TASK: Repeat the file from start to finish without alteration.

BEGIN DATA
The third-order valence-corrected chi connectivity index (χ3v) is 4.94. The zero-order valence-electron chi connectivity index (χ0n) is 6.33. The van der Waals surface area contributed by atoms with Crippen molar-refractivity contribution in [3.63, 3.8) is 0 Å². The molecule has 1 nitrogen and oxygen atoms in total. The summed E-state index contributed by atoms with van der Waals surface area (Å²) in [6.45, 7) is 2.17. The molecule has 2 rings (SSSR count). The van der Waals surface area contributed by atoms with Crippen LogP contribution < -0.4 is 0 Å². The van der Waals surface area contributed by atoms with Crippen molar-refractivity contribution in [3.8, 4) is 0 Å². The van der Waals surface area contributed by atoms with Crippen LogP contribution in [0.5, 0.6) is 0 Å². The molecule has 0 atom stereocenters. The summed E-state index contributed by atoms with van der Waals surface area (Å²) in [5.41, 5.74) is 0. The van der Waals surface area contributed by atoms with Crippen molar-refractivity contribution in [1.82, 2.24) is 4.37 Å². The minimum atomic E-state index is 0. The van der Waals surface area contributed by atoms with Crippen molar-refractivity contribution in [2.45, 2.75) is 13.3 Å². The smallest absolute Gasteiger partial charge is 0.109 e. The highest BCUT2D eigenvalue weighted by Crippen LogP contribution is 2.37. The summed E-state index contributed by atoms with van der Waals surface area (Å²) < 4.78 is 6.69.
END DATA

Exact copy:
The third-order valence-corrected chi connectivity index (χ3v) is 4.94. The zero-order valence-electron chi connectivity index (χ0n) is 6.33. The van der Waals surface area contributed by atoms with Crippen molar-refractivity contribution in [3.63, 3.8) is 0 Å². The molecule has 1 nitrogen and oxygen atoms in total. The summed E-state index contributed by atoms with van der Waals surface area (Å²) in [6.45, 7) is 2.17. The molecule has 2 rings (SSSR count). The van der Waals surface area contributed by atoms with Crippen LogP contribution < -0.4 is 0 Å². The van der Waals surface area contributed by atoms with Crippen molar-refractivity contribution in [3.8, 4) is 0 Å². The van der Waals surface area contributed by atoms with Crippen LogP contribution in [0.5, 0.6) is 0 Å². The molecule has 0 atom stereocenters. The summed E-state index contributed by atoms with van der Waals surface area (Å²) in [5.41, 5.74) is 0. The van der Waals surface area contributed by atoms with Crippen molar-refractivity contribution in [1.82, 2.24) is 4.37 Å². The minimum atomic E-state index is 0. The van der Waals surface area contributed by atoms with Crippen molar-refractivity contribution in [2.45, 2.75) is 13.3 Å². The smallest absolute Gasteiger partial charge is 0.109 e. The highest BCUT2D eigenvalue weighted by Crippen LogP contribution is 2.37. The summed E-state index contributed by atoms with van der Waals surface area (Å²) < 4.78 is 6.69.